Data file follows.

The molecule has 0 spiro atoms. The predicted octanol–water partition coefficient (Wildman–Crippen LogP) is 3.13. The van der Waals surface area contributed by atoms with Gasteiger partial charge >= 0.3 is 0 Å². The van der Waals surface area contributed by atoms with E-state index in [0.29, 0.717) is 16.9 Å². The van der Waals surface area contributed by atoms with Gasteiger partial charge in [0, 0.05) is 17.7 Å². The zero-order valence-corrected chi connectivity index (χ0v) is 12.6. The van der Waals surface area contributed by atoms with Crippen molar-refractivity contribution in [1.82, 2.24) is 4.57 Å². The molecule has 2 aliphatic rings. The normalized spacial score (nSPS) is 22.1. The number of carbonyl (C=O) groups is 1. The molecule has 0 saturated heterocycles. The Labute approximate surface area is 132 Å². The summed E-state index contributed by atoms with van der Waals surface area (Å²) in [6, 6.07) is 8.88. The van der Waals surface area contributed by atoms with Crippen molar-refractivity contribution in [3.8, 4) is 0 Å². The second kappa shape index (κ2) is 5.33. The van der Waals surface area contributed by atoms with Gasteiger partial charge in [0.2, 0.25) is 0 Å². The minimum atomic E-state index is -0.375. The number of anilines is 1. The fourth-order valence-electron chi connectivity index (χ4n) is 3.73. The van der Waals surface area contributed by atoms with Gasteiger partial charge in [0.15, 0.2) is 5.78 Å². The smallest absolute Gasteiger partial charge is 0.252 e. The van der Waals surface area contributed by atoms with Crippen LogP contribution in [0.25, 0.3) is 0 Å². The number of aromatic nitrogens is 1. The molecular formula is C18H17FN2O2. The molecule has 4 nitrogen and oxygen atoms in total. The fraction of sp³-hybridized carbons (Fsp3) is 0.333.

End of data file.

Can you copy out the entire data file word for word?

The molecule has 0 spiro atoms. The predicted octanol–water partition coefficient (Wildman–Crippen LogP) is 3.13. The van der Waals surface area contributed by atoms with Gasteiger partial charge >= 0.3 is 0 Å². The van der Waals surface area contributed by atoms with E-state index in [0.29, 0.717) is 16.9 Å². The van der Waals surface area contributed by atoms with Gasteiger partial charge in [0, 0.05) is 17.7 Å². The zero-order valence-corrected chi connectivity index (χ0v) is 12.6. The van der Waals surface area contributed by atoms with Crippen molar-refractivity contribution in [1.82, 2.24) is 4.57 Å². The molecule has 2 aliphatic rings. The normalized spacial score (nSPS) is 22.1. The number of carbonyl (C=O) groups is 1. The molecule has 0 saturated heterocycles. The Labute approximate surface area is 132 Å². The summed E-state index contributed by atoms with van der Waals surface area (Å²) in [6, 6.07) is 8.88. The van der Waals surface area contributed by atoms with Crippen molar-refractivity contribution in [3.8, 4) is 0 Å². The second kappa shape index (κ2) is 5.33. The van der Waals surface area contributed by atoms with Gasteiger partial charge in [0.2, 0.25) is 0 Å². The minimum atomic E-state index is -0.375. The number of anilines is 1. The fourth-order valence-electron chi connectivity index (χ4n) is 3.73. The van der Waals surface area contributed by atoms with Gasteiger partial charge in [0.15, 0.2) is 5.78 Å². The smallest absolute Gasteiger partial charge is 0.252 e. The van der Waals surface area contributed by atoms with Crippen LogP contribution in [0.25, 0.3) is 0 Å². The number of aromatic nitrogens is 1. The molecular formula is C18H17FN2O2. The molecule has 4 nitrogen and oxygen atoms in total. The fraction of sp³-hybridized carbons (Fsp3) is 0.333.